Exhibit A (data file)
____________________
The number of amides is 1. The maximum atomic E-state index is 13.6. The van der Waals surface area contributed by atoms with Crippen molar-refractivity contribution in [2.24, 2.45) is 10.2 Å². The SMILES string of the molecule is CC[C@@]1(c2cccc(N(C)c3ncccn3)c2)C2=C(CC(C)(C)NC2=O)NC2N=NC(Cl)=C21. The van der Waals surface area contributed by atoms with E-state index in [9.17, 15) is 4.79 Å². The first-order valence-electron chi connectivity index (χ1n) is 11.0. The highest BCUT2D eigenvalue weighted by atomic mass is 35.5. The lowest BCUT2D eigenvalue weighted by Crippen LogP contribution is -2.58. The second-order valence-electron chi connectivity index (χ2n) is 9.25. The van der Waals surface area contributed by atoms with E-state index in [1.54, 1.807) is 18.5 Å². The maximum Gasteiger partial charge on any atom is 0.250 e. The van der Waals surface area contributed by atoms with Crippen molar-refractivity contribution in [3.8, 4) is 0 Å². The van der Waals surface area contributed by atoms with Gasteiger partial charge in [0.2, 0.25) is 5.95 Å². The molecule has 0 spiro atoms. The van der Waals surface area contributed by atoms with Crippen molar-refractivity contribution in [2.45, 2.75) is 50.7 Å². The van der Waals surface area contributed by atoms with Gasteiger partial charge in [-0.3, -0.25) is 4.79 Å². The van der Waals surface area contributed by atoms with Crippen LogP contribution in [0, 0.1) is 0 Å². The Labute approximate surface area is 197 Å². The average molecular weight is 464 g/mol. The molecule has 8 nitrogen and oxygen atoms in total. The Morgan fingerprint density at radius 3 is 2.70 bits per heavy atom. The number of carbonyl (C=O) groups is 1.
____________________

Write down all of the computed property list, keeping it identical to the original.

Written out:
The number of amides is 1. The maximum atomic E-state index is 13.6. The van der Waals surface area contributed by atoms with Crippen molar-refractivity contribution in [2.24, 2.45) is 10.2 Å². The SMILES string of the molecule is CC[C@@]1(c2cccc(N(C)c3ncccn3)c2)C2=C(CC(C)(C)NC2=O)NC2N=NC(Cl)=C21. The van der Waals surface area contributed by atoms with E-state index in [9.17, 15) is 4.79 Å². The first-order valence-electron chi connectivity index (χ1n) is 11.0. The highest BCUT2D eigenvalue weighted by atomic mass is 35.5. The lowest BCUT2D eigenvalue weighted by Crippen LogP contribution is -2.58. The second-order valence-electron chi connectivity index (χ2n) is 9.25. The van der Waals surface area contributed by atoms with E-state index in [1.54, 1.807) is 18.5 Å². The maximum Gasteiger partial charge on any atom is 0.250 e. The van der Waals surface area contributed by atoms with Crippen molar-refractivity contribution in [3.8, 4) is 0 Å². The van der Waals surface area contributed by atoms with Gasteiger partial charge in [0.2, 0.25) is 5.95 Å². The molecule has 0 spiro atoms. The van der Waals surface area contributed by atoms with Crippen molar-refractivity contribution in [2.45, 2.75) is 50.7 Å². The van der Waals surface area contributed by atoms with Gasteiger partial charge in [-0.3, -0.25) is 4.79 Å². The van der Waals surface area contributed by atoms with Crippen LogP contribution in [0, 0.1) is 0 Å². The Labute approximate surface area is 197 Å². The average molecular weight is 464 g/mol. The molecule has 8 nitrogen and oxygen atoms in total. The Morgan fingerprint density at radius 3 is 2.70 bits per heavy atom. The number of carbonyl (C=O) groups is 1.